Purchasing agents work for businesses and other large organizations, such as hospitals, universities, and government agencies. They buy raw materials, machinery, supplies, and services required for the organization. They must consider cost, quality, quantity, and time of delivery. Purchasing agents and buyers hold approximately 503,900 jobs in the United States.
Minimum Education Level
How much a purchasing agent earns depends on various factors, including the employer's sales volume. According to May 2019 U.S. Department of Labor data, earnings for buyers and purchasing agents ranged from less than $38,230 for the lowest 10 percent to more than $107,510 for the top 10 percent. Median salaries were $64,380. Purchasing agents employed in the government sector commanded the hig...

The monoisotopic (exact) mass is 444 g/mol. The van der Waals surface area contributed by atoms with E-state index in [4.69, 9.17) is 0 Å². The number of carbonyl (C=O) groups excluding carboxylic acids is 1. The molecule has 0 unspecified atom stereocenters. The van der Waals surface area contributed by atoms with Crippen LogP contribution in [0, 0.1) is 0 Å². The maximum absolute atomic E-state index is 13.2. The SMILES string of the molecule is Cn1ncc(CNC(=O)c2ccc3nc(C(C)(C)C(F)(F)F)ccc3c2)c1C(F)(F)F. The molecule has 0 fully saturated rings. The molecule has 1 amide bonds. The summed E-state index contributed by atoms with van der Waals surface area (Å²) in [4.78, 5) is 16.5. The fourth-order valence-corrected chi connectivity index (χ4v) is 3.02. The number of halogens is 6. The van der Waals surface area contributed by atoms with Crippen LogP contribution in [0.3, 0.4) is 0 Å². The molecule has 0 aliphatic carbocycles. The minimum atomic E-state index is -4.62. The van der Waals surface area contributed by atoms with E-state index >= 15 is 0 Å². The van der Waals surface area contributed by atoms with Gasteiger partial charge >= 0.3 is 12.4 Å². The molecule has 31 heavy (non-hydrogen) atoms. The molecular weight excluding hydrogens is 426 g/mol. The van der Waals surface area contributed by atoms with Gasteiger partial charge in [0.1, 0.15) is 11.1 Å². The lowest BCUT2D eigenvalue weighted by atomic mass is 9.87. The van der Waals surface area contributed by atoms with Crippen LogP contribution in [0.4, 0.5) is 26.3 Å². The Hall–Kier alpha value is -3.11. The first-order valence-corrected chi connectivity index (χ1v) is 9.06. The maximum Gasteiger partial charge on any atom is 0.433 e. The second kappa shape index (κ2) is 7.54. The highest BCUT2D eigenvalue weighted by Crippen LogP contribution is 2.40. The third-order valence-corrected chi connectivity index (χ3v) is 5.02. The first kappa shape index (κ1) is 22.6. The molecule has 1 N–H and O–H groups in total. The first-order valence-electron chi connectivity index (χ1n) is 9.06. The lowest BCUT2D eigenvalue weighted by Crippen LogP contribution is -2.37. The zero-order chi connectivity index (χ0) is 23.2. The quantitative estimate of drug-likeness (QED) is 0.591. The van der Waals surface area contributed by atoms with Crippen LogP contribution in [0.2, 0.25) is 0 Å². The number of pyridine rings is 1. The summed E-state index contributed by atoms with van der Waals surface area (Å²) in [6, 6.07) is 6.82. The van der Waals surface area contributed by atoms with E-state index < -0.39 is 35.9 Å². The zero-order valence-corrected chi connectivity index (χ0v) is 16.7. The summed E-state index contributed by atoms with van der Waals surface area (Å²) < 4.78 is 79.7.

Working conditions for a purchasing agent are similar to those of other office employees. They usually work in offices that are pleasant, well lighted, and clean. Work is year-round and generally steady because it is not particularly influenced by seasonal factors. Most have 40-hour workweeks, although overtime is not uncommon. In addition to regular hours, agents may have to attend meetings, r...
Employment of purchasing agents and buyers is expected to decline by 7 percent through 2028, according to the U.S. Department of Labor (DOL). Employment of purchasing managers will grow by 4 percent during the same time period.
"Projected employment declines of buyers and purchasing agents are expected due to increased automation and outsourcing of some procurement tasks," the DOL explai...